Elmer Buchta Trucking, Inc. v. Stanley

Decision Date26 March 2001
Docket NumberNo. 14S01-0002-CV-114.,14S01-0002-CV-114.
Citation744 N.E.2d 939
PartiesELMER BUCHTA TRUCKING, INC., Appellant (Defendant Below), v. Christina STANLEY and Larry Stanley as Co-Personal Representatives of the Estate of Michael G. Stanley, Appellees (Plaintiffs Below).
CourtIndiana Supreme Court

Robert F. Wagner, Dina M. Cox, Indianapolis, IN, D. Timothy Born, Shawn M. Sullivan, Evansville, IN, Attorneys for Appellant.

John B. Drummy, Eric D. Johnson, Indianapolis, IN, James D. Johnson, Evansville, IN, Attorneys for Amicus Curiae Defense Trial Counsel of Indiana.

F. Wesley Bowers, Evansville, IN, Attorney for Amicus Curiae.

James R. Fisher, Debra H. Miller, Indianapolis, IN, Attorneys for Appellee.

William F. Conour, Indianapolis, IN, Attorney for Amicus Curiae Indiana Trial Lawyers Association.


SHEPARD, Chief Justice.

Under Indiana's wrongful death statute, a decedent's estate may recover damages for the lost earnings of the deceased, among other things. This has long been understood not to include that portion of decedent's earnings that the decedent himself would have consumed for his own personal expenses and maintenance. The question here is whether the legislature changed that rule in 1965. We conclude it did not.

Facts and Procedural History

In July 1996, Michael Stanley was fatally injured during a vehicular collision with Luther Leslie, an employee of Elmer Buchta Trucking, Inc. ("Buchta"). Stanley's wife and three children survived him.

In December 1996, Stanley's estate ("Stanley") filed suit against Leslie's estate ("Leslie") and Buchta. Buchta and Leslie admitted liability, acknowledging that Leslie's negligence caused Stanley's death and that Buchta was vicariously liable for damages recoverable under the wrongful death statute. Stanley then dismissed the suit against Leslie and proceeded to trial against Buchta on the issue of damages.

Before trial, Stanley filed two motions in limine seeking to exclude evidence about the amount of Michael Stanley's anticipated earnings that Stanley himself would have consumed had he lived. The trial court granted the motions.

At trial, Stanley called economist George Launey to testify about the amount of lost earnings Stanley's estate suffered because of his death. Before Launey testified, Buchta made an offer to prove regarding the amount of Stanley's earnings that he would have consumed for personal expenses or maintenance throughout his life. The offer to prove revealed that had Launey been allowed to do so, he would have said the amount of lost earnings should be reduced by about twenty-four percent. Having heard the offer to prove, the trial court still excluded evidence of personal consumption.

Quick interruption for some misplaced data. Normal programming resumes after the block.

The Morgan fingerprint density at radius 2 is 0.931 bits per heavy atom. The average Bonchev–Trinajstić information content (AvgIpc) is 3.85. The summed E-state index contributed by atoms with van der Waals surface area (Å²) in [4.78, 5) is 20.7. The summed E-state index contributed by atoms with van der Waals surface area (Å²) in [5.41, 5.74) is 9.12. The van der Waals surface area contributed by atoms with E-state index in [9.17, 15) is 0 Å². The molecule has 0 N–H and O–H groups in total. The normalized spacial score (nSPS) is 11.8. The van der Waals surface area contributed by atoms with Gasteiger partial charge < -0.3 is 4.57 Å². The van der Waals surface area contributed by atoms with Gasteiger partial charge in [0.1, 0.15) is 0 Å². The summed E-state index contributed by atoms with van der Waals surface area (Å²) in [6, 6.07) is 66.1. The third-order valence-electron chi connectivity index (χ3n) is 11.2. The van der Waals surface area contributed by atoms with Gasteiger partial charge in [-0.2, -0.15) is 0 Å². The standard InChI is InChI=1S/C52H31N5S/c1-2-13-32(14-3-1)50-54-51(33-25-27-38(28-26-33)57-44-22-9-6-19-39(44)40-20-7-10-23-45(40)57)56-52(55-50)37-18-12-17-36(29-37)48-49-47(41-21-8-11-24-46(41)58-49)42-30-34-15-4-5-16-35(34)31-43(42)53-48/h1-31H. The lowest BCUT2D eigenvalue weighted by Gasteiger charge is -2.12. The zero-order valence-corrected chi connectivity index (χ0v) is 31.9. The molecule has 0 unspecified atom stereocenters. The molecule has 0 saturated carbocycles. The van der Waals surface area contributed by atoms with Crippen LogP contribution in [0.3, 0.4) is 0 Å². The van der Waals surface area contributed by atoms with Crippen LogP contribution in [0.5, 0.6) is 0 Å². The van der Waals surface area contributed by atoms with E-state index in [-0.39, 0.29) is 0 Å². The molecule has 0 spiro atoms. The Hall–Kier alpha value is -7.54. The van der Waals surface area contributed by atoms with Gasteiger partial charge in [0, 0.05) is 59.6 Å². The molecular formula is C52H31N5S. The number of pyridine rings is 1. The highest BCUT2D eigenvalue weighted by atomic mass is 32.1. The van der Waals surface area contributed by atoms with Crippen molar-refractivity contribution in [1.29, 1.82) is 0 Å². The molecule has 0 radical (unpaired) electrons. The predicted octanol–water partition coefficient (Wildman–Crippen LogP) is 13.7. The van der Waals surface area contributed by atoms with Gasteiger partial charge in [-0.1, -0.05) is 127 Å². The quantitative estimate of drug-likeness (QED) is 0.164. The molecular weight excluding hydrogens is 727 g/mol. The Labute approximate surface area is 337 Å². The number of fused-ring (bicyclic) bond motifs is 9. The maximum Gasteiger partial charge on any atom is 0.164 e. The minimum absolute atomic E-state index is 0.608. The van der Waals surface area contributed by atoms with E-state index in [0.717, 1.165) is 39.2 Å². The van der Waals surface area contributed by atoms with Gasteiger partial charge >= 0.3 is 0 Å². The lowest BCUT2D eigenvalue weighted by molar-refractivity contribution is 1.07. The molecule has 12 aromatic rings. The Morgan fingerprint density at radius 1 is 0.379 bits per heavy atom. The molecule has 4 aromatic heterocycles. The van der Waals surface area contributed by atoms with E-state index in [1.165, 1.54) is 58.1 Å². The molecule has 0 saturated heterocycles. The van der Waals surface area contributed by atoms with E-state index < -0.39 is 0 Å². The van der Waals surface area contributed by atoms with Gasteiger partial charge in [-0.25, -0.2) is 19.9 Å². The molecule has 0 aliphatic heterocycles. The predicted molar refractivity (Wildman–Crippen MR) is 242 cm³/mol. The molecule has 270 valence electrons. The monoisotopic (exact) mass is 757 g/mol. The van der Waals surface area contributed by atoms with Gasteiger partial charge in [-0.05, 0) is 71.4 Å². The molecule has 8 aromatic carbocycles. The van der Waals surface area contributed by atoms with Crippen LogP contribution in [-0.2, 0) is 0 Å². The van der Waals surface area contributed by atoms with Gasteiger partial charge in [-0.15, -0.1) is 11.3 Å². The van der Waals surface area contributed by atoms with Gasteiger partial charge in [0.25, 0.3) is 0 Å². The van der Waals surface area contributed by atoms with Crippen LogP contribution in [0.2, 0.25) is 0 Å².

The jury returned a verdict in favor of Stanley. The Court of Appeals affirmed. Elmer Buchta Trucking, Inc. v. Stanley, 713 N.E.2d 925 (Ind.Ct.App.1999). We granted transfer.

I. Evidence of Personal Consumption

Buchta first asserts that the trial court erred in prohibiting evidence about Stanley's personal consumption.1

A. Wrongful Death Statute. At common law, there was no liability in tort for the death of another. Ed Wiersma Trucking Co. v. Pfaff, 678 N.E.2d 110 (Ind.1997), adopting, 643 N.E.2d 909, 911 (Ind.Ct.App. 1994). In 1852, the General Assembly passed the predecessor statute to our current law, allowing the personal representative of a deceased to bring an action for wrongful death but limiting damages to $5,000. Id. The damages recovered inured to the benefit of the surviving spouse and children, if any, or to the next of kin. Id.

The legislature has amended the act a good many times during the intervening century and a half. It has, for example, added the requirement of dependency in relation to the decedent's children and next of kin, added a third class of "death creditor" beneficiaries, and increased the limits on recovery. Id.

By 1965, the statute had reached its present form, which recognizes three classes of beneficiaries and provides that the personal representative is the proper party to maintain an action for damages for the benefit of the estate beneficiaries. See Ind.Code Ann. § 34-23-1-1 (West 1999). Damages for medical, hospital, funeral and burial expenses inure to the estate and to the payment of these expenses, while the remainder of damages inure to the exclusive benefit of the decedent's spouse and dependent children, if any, or to the dependent next of kin. Id.

The portion of the statute pertinent to the present case now reads as follows:

When the death of one is caused by the wrongful act or omission of another, the personal representative of the former may maintain an action therefore against the latter, . . . When the death of one is caused by the wrongful act or omission of another, the action shall be commenced by the personal representative of the decedent within two (2) years, and the damages shall be in such an amount as may be determined by the court or jury, including, but not limited to, reasonable medical, hospital, funeral and burial expenses, and lost earnings of such deceased person resulting from said wrongful act or omission.